Trek fans were introduced to the Mirror Universe in the TOS episode, “Mirror, Mirror.” While in negotiations with a race of pacifist humanoids known as the Halkins, an ion storm caused Kirk and some of his crew to exchange places with their counterparts in a mirror universe while transporting back to the Enterprise. Kirk found himself in command of a ship that looked very much like the Enterprise, but that is where the resemblance ended. In the Mirror Universe of Star Trek, while things may have looked similar, political structures, protocols, and especially people were very different in behavior.
In later series, the Mirror Universe is explored in Deep Space 9 on numerous occasions, and again on the Enterprise series. Until now, my knowledge of the Mirror Universe was strictly through the television series. I enjoyed the incarnations of the Mirror Universe in both TOS and Enterprise, however I never really appreciated the episodes in Deep Space 9 that dealt with the alternate reality. I found those episodes actually to be a bit silly; feeling that the writers had over-done the caricatures of the characters from DS-9.
So you might think that I was a bit hesitant to read a book that dealt with the Mirror Universe, and you would be right, I was hesitant, but no longer.
I finished reading Star Trek: Mirror Universe: Obsidian Alliances and was pleasantly surprised that I enjoyed it immensely. Obsidian Alliances is a collection of three short novels by renowned Trek authors Keith R. A. DeCandido, Peter David, and David Mack (Mr. Mack wrote his entry under the pseudonym Sarah Shaw). The stories in the three are set in the Voyager, New Frontier, and DS-9 alternate universes.
Mr. DeCandido’s contribution to this project is entitled The Mirror-Scaled Serpent and is set in the Voyager universe. When one starts reading, it feels like the beginning of Voyager all over again, only in this universe, there is no Voyager crew and it is Neelix and Kes that are sent to the Alpha Quadrant of the galaxy, where the discovery of persons with telepathic abilities are highly sought after and prized. The Terran Resistance in the persons of Chakotay and Tuvok take on the task of keeping Kes out of the hands of the Klingon/Cardassian Alliance who would use her telepathic abilities to their advantage. Without spoiling the story too much, I will also say that the Janeway/Chakotay relationship that many fans would have liked to see in Voyager happens in DeCandido’s Mirror Universe, but there is a twist to it. As a matter of fact, this story is full of twists and turns that will keep you guessing on what to expect next. A very clever story and one any Voyager aficionado will enjoy.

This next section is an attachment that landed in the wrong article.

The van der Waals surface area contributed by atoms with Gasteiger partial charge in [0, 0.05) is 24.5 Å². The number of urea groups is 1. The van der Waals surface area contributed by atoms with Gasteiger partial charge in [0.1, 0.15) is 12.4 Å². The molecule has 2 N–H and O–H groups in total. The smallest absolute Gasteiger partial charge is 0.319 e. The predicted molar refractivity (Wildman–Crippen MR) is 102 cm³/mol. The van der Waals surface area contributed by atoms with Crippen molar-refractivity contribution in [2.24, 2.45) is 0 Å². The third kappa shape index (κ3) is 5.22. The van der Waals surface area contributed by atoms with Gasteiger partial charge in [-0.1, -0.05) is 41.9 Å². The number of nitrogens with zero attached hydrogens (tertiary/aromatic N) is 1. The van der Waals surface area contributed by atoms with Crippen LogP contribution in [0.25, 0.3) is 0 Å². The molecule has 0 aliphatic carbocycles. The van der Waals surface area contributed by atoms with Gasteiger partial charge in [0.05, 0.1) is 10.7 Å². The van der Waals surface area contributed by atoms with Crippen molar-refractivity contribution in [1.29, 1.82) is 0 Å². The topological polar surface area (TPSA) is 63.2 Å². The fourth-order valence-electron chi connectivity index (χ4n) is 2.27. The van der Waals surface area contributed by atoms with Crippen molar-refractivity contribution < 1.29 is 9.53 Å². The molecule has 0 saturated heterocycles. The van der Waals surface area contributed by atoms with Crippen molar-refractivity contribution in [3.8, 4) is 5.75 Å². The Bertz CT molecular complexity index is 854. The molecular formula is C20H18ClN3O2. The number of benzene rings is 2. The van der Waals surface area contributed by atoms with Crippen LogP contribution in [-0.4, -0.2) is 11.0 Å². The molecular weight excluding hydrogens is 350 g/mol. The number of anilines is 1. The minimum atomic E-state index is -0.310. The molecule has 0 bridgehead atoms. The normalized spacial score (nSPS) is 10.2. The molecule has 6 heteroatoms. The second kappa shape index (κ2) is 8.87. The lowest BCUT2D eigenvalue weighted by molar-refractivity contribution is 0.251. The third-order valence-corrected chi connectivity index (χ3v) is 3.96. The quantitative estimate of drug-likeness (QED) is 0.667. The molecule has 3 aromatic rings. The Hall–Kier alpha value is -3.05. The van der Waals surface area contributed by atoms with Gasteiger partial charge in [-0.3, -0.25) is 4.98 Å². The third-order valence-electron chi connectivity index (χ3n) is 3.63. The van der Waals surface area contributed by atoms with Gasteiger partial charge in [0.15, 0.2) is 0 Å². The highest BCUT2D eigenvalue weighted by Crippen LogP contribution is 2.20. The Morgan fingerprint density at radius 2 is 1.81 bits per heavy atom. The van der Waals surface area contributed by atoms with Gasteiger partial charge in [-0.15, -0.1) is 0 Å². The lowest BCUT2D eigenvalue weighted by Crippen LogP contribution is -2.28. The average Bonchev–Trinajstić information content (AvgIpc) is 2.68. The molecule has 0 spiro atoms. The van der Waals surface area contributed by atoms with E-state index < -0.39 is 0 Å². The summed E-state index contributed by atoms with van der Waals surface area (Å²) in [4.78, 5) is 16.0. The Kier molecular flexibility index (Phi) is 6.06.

Next up is Cutting Ties by Peter David, and is set with the characters from his New Frontier series, which I have blogged about before. But this New Frontier setting is nothing like the one we know with Makenzie Calhoun being the hero of his native planet Xenex, nor as the adventurous and sly captain of the Excalibur. Instead, he is rejected by his father after a battle for the independence of Xenex, and given into slavery to suffer under the Romulans. In the New Frontier novels Mackenzie is known as Mack, but in this version, he is mostly referred to as Muck, because when asked by a prominent Romulan what his name was, he stuttered. Under the tutelage of a female, Muck grows into a perversely similar character of Mack in the Prime Universe. New Frontier fans, such as myself, will appreciate this installment by Mr. David.